Question: Can the pattern and pace of spontaneous Fagus forest expansion from 1975 to 2003 be accurately detected with mid-resolution satellite imagery? Can the historical Fagus expansion be modelled on the basis of environmental predictors? If so, where are the highest probabilities for future Fagus expansion? What are the implications for park management?
Location: Majella National Park, Italy, > 1000 m a.s.l.; municipalities of S. Eufemia and Pacentro.
Methods: Fagus cover change was detected by overlaying three classified sequential satellite images. Historical Fagus expansion was related to environmental variables using ordinary logistic and autologistic regression models. Fagus expansion probabilities were generated with the best predictive model.
Results: From 1975 to 2003 Fagus advanced into abandoned farmland and subalpine pastures from the contiguous, mid-altitudinal Fagus forest and from Fagus outliers, at a rate of 1.2 % per year. Substantial spatial and temporal variations in expansion rates were detected. The ordinary and autologistic models based on the single predictor Distance-from-Fagus-1975 forecasted the Fagus expansion well (AUC 0.81 resp. 0.88). Multiple logistic models, including the topo-climatic and substrate predictors, improved prediction insignificantly. The strong predictive power of proximity to historical Fagus presence is explained by the dispersal biology of Fagus combined with the shading impact of the Fagus canopy at the forest fringe.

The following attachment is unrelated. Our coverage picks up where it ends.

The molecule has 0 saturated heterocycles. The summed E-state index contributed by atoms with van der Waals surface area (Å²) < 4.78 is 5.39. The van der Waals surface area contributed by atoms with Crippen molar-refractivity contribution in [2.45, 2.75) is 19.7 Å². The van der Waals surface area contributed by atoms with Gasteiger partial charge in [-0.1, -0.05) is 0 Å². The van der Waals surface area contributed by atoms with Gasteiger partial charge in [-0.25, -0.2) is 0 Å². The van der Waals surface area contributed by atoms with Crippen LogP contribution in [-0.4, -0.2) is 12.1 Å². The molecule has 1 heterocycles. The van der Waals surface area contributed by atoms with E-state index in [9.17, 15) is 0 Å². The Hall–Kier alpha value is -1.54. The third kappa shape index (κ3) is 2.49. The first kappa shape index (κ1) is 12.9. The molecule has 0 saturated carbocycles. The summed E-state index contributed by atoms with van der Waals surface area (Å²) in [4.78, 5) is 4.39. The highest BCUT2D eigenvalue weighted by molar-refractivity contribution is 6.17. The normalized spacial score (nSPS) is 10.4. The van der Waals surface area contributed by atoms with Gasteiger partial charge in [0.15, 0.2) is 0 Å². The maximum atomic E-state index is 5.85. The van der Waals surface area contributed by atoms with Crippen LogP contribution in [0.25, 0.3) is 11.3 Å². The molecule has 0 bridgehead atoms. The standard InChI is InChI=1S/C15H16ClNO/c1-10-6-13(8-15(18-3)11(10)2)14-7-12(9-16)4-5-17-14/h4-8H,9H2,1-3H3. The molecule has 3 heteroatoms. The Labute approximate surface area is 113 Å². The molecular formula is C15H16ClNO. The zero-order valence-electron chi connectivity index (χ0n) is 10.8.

Conclusion: Decade-long Fagus expansion patterns might be reliably forecasted by proximity to historical Fagus distribution. Consequences for park management options are outlined.
Nomenclature: Pignatti (1982).